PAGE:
Straightforward tips on how to compute for the chi-square value and interpret the results.
In statistics, one of the most commonly used tests to find out the association between two variables is the Chi-Square test. The Chi-Square test is a very powerful nonparametric test to find out the relationship between two categorical variables. Nonparametric tests are applied when the data are not normally distributed. This test is most appropriate when data are in the form of frequencies.
Originator of the Chi-Square Test
The Chi-Square test is a statistical test devised by Karl Pearson, a notable mathematician who established the discipline of mathematical statistics. The Chi-Square test is just one of the many statistical tools that Karl Pearson developed. Pearson also originated classical statistical tests like the Pearson’s Product Moment Correlation Coefficient and the Principal Component Analysis.
What does Chi-Square Test Do?
The Chi-Square test is used to determine if a null hypothesis stating that the frequency distribution of certain events observed in a sample is in consonance with a particular theoretical distribution. These events must be mutually exclusive, meaning, they do not overlap with each other but are distinctly unique. Gender as a variable, for example, consists of male and female. Males are distinctively different from females. The probability of total events is equal to 1.
The Chi-Square test assesses two types of comparison: 1) tests of goodness of fit, and 2) tests of independence. A test of goodness of fit aims to find out if an observed frequency distribution differs from a theoretical distribution while a test for independence assesses whether paired observations on two variables are independent of or not related with each other. These variables are arranged in a contingency table with a certain number of rows and columns depending on the categories in variables considered.
When is Chi-Square Appropriately Used?
The conditions to be observed for the use of Chi-Square are given below:
1. When data are in the form of frequencies, i.e., they fall within two categorical variables,
2. The data must be independent of each other,
3. When there are more than 40 samples in a 2 x 2 (2 rows and 2 columns) contingency table,
4. One or more of the expected frequencies (computed using the total of rows and columns and the grand total) are not smaller than 5 or a 2 x 2 table or if the table is larger than 2 x 2, 20 percent of the cells have expected frequencies not smaller than 5,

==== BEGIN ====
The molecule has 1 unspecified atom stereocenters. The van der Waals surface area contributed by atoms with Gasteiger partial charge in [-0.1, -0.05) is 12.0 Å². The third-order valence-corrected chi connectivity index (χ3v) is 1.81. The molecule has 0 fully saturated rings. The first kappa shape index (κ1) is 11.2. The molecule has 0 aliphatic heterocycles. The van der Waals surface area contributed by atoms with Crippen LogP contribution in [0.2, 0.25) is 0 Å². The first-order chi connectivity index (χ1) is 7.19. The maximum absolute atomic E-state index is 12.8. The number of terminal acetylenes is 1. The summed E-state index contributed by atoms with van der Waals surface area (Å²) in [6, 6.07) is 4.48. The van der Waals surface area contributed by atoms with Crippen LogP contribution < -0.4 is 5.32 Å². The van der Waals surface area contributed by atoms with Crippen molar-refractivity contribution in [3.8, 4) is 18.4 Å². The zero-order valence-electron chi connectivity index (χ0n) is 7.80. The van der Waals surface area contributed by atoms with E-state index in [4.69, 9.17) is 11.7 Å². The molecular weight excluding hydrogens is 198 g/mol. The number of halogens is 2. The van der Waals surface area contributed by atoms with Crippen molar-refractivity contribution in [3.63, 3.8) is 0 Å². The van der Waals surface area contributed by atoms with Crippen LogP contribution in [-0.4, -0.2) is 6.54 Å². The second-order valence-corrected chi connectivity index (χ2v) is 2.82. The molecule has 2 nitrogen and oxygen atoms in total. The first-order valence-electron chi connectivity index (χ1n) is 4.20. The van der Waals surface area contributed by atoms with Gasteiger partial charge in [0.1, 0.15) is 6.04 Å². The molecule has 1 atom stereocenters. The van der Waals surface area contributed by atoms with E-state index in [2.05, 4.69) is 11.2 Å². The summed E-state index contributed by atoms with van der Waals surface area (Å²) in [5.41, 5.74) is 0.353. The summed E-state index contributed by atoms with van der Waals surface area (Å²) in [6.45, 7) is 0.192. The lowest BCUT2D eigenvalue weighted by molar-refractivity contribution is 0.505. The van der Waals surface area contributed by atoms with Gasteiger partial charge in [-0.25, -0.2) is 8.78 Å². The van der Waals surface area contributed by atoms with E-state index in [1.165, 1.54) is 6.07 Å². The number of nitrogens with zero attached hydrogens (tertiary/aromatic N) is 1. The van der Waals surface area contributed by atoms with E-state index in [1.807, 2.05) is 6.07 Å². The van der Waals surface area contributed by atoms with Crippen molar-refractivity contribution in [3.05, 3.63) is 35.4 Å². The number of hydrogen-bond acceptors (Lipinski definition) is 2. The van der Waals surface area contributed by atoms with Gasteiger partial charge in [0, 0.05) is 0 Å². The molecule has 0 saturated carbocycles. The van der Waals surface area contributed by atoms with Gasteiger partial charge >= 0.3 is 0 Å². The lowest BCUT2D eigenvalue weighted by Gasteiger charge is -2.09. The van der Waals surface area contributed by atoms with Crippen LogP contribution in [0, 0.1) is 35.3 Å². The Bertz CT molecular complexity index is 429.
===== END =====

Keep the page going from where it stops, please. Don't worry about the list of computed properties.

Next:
5. No cell should have an expected frequency of lower than 1.
Formula for Chi-Square
The formula for computing the Chi-Square value is given below:
Oi = observed frequency
Ei = is the expected frequency
Ei = (row total x column total)/grand total
How to Compute for the Value of Chi-Square
A researcher might want to know if there is a significant association between the variables gender and soft drink choice (in this example, Coke and Pepsi were considered). The null hypothesis would be
Ho: There is no significant association between gender and soft drink choice.
Both of these variables are categorical or nominal variables and the Chi-Square test is the most appropriate test. For example, a total of 50 respondents were sampled. The following data including totals for the rows and columns was obtained:
To obtain the Chi-Square value, and using the formula above, the results are given below.
Notice that the computer Chi-Square value is 6.65. So what is the meaning of this value?
In order to find out if this value is significant or not such that the researcher can conclude whether there is an association between gender and soft drink choice, the tabular Chi-Square value must be obtained. The tabular Chi-Square value can be obtained by choosing the alpha level (denoted by the symbol alpha or ) and finding the value of the degree of freedom (df). The standard or most commonly used level is 0.05. This simply means that you leave open a 5% possibility of being wrong if you reject the null hypothesis. The df, on the other hand, is computed by subtracting 1 from the number of rows and columns and multiplying the difference. There are two rows for gender, and two rows for soft drink choice. In this example, the df is computed thus:
df = (row – 1) x (column – 1)
= (2-1) x (2-1)
= 1 x 1
df = 1
Using the table for Chi-Square below, the corresponding tabular value for df = 1 is equal to 3.84.
The association between gender and soft drink choice is significant if the computed Chi-Square value is greater than the tabular value. If not, then the association is not significant. In this example, therefore, the researcher concludes that there is a significant association between gender and soft drink choice because the computed Chi-Square value (6.65) is greater than the tabular value (3.84). Looking at the table of soft drink choice, the researcher can say with confidence that males prefer Coke while the females prefer Pepsi.
©Patrick Regoniel 23 September 2010 The Chi Square Test